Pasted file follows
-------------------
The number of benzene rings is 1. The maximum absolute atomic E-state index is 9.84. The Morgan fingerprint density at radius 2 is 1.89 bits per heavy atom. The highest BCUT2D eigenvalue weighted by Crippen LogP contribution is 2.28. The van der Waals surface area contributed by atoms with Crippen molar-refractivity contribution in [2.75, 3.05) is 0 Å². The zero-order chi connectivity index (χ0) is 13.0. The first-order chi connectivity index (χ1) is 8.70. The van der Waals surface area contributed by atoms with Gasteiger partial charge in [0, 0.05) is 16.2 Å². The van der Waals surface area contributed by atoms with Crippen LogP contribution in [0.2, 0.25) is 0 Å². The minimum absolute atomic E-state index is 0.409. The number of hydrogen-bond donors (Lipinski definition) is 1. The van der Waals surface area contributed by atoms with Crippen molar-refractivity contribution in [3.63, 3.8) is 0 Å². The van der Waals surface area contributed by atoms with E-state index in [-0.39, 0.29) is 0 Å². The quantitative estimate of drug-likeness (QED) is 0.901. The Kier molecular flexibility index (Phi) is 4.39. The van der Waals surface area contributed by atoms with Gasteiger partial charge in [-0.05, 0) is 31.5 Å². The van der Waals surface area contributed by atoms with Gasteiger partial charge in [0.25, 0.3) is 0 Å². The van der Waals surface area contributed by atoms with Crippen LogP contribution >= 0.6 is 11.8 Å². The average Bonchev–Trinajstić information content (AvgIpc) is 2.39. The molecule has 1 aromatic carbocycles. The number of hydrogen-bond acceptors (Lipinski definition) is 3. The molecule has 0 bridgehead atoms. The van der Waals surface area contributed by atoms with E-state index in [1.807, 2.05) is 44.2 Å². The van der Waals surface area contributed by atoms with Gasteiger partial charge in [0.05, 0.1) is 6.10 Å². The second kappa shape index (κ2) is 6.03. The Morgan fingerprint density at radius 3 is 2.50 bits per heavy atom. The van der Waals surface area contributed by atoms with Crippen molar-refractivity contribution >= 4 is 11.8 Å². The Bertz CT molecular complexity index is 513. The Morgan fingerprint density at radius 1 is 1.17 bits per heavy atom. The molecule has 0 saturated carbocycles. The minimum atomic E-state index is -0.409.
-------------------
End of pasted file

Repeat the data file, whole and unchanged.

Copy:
The number of benzene rings is 1. The maximum absolute atomic E-state index is 9.84. The Morgan fingerprint density at radius 2 is 1.89 bits per heavy atom. The highest BCUT2D eigenvalue weighted by Crippen LogP contribution is 2.28. The van der Waals surface area contributed by atoms with Crippen molar-refractivity contribution in [2.75, 3.05) is 0 Å². The zero-order chi connectivity index (χ0) is 13.0. The first-order chi connectivity index (χ1) is 8.70. The van der Waals surface area contributed by atoms with Gasteiger partial charge in [0, 0.05) is 16.2 Å². The van der Waals surface area contributed by atoms with Crippen LogP contribution in [0.2, 0.25) is 0 Å². The minimum absolute atomic E-state index is 0.409. The number of hydrogen-bond donors (Lipinski definition) is 1. The van der Waals surface area contributed by atoms with Crippen molar-refractivity contribution in [3.63, 3.8) is 0 Å². The van der Waals surface area contributed by atoms with E-state index in [-0.39, 0.29) is 0 Å². The quantitative estimate of drug-likeness (QED) is 0.901. The Kier molecular flexibility index (Phi) is 4.39. The van der Waals surface area contributed by atoms with Gasteiger partial charge in [-0.05, 0) is 31.5 Å². The van der Waals surface area contributed by atoms with Gasteiger partial charge in [0.25, 0.3) is 0 Å². The van der Waals surface area contributed by atoms with Crippen LogP contribution >= 0.6 is 11.8 Å². The average Bonchev–Trinajstić information content (AvgIpc) is 2.39. The molecule has 1 aromatic carbocycles. The number of hydrogen-bond acceptors (Lipinski definition) is 3. The molecule has 0 bridgehead atoms. The van der Waals surface area contributed by atoms with E-state index in [1.807, 2.05) is 44.2 Å². The van der Waals surface area contributed by atoms with Gasteiger partial charge in [0.05, 0.1) is 6.10 Å². The second kappa shape index (κ2) is 6.03. The Morgan fingerprint density at radius 3 is 2.50 bits per heavy atom. The van der Waals surface area contributed by atoms with Crippen molar-refractivity contribution >= 4 is 11.8 Å². The Bertz CT molecular complexity index is 513. The Morgan fingerprint density at radius 1 is 1.17 bits per heavy atom. The molecule has 0 saturated carbocycles. The minimum atomic E-state index is -0.409.